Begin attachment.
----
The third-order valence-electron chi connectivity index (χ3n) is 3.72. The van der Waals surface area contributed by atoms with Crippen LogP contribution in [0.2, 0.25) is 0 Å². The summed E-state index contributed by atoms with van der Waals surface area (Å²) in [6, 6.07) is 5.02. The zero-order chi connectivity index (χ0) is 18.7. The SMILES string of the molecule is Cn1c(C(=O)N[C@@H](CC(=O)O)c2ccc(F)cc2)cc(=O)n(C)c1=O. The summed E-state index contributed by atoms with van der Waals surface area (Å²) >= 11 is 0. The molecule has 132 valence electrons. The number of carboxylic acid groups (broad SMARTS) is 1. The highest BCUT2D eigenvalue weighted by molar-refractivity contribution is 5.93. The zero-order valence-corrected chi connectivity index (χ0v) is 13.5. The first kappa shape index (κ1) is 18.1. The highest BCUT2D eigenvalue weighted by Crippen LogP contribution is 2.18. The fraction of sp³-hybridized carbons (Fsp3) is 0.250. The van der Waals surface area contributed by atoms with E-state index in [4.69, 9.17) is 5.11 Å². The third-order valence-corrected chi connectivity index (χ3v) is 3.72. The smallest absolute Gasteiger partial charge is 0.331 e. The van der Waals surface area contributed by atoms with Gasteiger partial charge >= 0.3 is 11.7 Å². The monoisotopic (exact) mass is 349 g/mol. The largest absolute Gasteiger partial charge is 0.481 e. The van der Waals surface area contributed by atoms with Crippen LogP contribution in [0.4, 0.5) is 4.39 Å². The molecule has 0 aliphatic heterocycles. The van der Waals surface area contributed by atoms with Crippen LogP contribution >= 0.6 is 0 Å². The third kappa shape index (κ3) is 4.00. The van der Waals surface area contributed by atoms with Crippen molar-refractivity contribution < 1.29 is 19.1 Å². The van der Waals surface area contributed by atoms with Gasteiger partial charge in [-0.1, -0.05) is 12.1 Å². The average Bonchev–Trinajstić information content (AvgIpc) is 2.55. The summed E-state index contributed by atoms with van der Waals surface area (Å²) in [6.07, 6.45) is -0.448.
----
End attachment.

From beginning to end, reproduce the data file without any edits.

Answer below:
The third-order valence-electron chi connectivity index (χ3n) is 3.72. The van der Waals surface area contributed by atoms with Crippen LogP contribution in [0.2, 0.25) is 0 Å². The summed E-state index contributed by atoms with van der Waals surface area (Å²) in [6, 6.07) is 5.02. The zero-order chi connectivity index (χ0) is 18.7. The SMILES string of the molecule is Cn1c(C(=O)N[C@@H](CC(=O)O)c2ccc(F)cc2)cc(=O)n(C)c1=O. The summed E-state index contributed by atoms with van der Waals surface area (Å²) >= 11 is 0. The molecule has 132 valence electrons. The number of carboxylic acid groups (broad SMARTS) is 1. The highest BCUT2D eigenvalue weighted by molar-refractivity contribution is 5.93. The zero-order valence-corrected chi connectivity index (χ0v) is 13.5. The first kappa shape index (κ1) is 18.1. The highest BCUT2D eigenvalue weighted by Crippen LogP contribution is 2.18. The fraction of sp³-hybridized carbons (Fsp3) is 0.250. The van der Waals surface area contributed by atoms with E-state index in [4.69, 9.17) is 5.11 Å². The third-order valence-corrected chi connectivity index (χ3v) is 3.72. The smallest absolute Gasteiger partial charge is 0.331 e. The van der Waals surface area contributed by atoms with Gasteiger partial charge >= 0.3 is 11.7 Å². The monoisotopic (exact) mass is 349 g/mol. The largest absolute Gasteiger partial charge is 0.481 e. The van der Waals surface area contributed by atoms with Crippen LogP contribution in [0.4, 0.5) is 4.39 Å². The molecule has 0 aliphatic heterocycles. The van der Waals surface area contributed by atoms with Crippen LogP contribution >= 0.6 is 0 Å². The third kappa shape index (κ3) is 4.00. The van der Waals surface area contributed by atoms with Crippen molar-refractivity contribution < 1.29 is 19.1 Å². The van der Waals surface area contributed by atoms with Gasteiger partial charge in [-0.1, -0.05) is 12.1 Å². The average Bonchev–Trinajstić information content (AvgIpc) is 2.55. The summed E-state index contributed by atoms with van der Waals surface area (Å²) in [6.07, 6.45) is -0.448.